Patients with a rare type of genetic disease caused by mutations in the PIK3CA gene could benefit from treatment with a therapy developed to treat breast cancer, according to research from the University of Paris.
PIK3CA-related overgrowth spectrum (PROS) describes a group of rare diseases that cause non-cancerous tissue overgrowth in different organs around the body depending on the specific disease. For example, fibroadipose hyperplasia can cause overgrowth of limbs and megalencephaly-capillary malformation syndrome can cause brain overgrowth and there are several other similar conditions affecting organs around the body.
PROS conditions are almost always caused by spontaneous mutations in the PIK3CA gene that are not inherited. This gene is also the most commonly mutated gene in breast cancer, and, as a result a PIK3CA inhibitor drug, alpelisib, has recently been developed by Novartis and approved for the treatment of advanced breast cancer with mutations in this gene.
No approved treatments currently exist for patients with PROS syndromes so Guillaume Canaud, a professor at the University of Paris and Necker Hospital for Sick Children, and colleagues investigated whether alpelisib could be a good option for these patients. While PROS is not cancer, it can be life threatening and causes significant disability to those affected.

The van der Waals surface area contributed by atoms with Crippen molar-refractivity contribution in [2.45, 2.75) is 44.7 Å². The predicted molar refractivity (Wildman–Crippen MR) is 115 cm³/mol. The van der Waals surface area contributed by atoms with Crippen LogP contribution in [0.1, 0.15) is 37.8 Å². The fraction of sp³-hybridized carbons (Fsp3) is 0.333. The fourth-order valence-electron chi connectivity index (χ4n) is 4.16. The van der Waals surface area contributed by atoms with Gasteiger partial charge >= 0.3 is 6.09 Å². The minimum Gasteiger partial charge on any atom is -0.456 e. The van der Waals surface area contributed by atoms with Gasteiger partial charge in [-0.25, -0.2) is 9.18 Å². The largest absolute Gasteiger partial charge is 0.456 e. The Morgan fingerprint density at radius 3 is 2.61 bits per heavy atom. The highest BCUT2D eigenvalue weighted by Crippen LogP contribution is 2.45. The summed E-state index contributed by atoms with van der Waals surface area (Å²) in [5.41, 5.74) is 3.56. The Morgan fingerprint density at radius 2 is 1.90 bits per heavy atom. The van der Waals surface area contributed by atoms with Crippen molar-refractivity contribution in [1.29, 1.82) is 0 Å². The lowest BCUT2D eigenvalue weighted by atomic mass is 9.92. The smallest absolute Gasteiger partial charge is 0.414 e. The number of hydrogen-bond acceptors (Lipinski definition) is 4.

As reported in the Journal of Experimental Medicine, two infants with PROS were treated with alpelisib to test the viability of the treatment. One patient was an 8-month-old girl with voluminous vascular malformation and the other was a 9-month-old boy who had asymmetric growth of different body parts, an enlarged right side of the brain and West syndrome.
After 12 months of daily treatment with 25 mg/day of alpelisib, both children showed big improvements in symptoms with no adverse effects reported from the drug. “Given the well-established safety profile of alpelisib at the approved 300-mg dose in adults, these low exposures support the continuous treatment of 25 mg alpelisib in these young patients with PROS,” said Canaud in a press statement.
Many symptoms were improved. More specifically, the girls right leg reduced significantly in size and she was able to stand and walk with help, something she had not been able to do previously. The boy had experienced epileptic spasms before treatment and these reduced significantly after taking alpelisib.
If possible is particularly important to address these types of symptoms at an early age so that growth and development can follow as normal a path as possible. It is now hoped that these children will have a much-improved developmental pathway due to the treatment.
“The results of alpelisib treatment in these two infants are encouraging, but they should be interpreted with caution and will have to be confirmed by future studies,” cautions Canaud.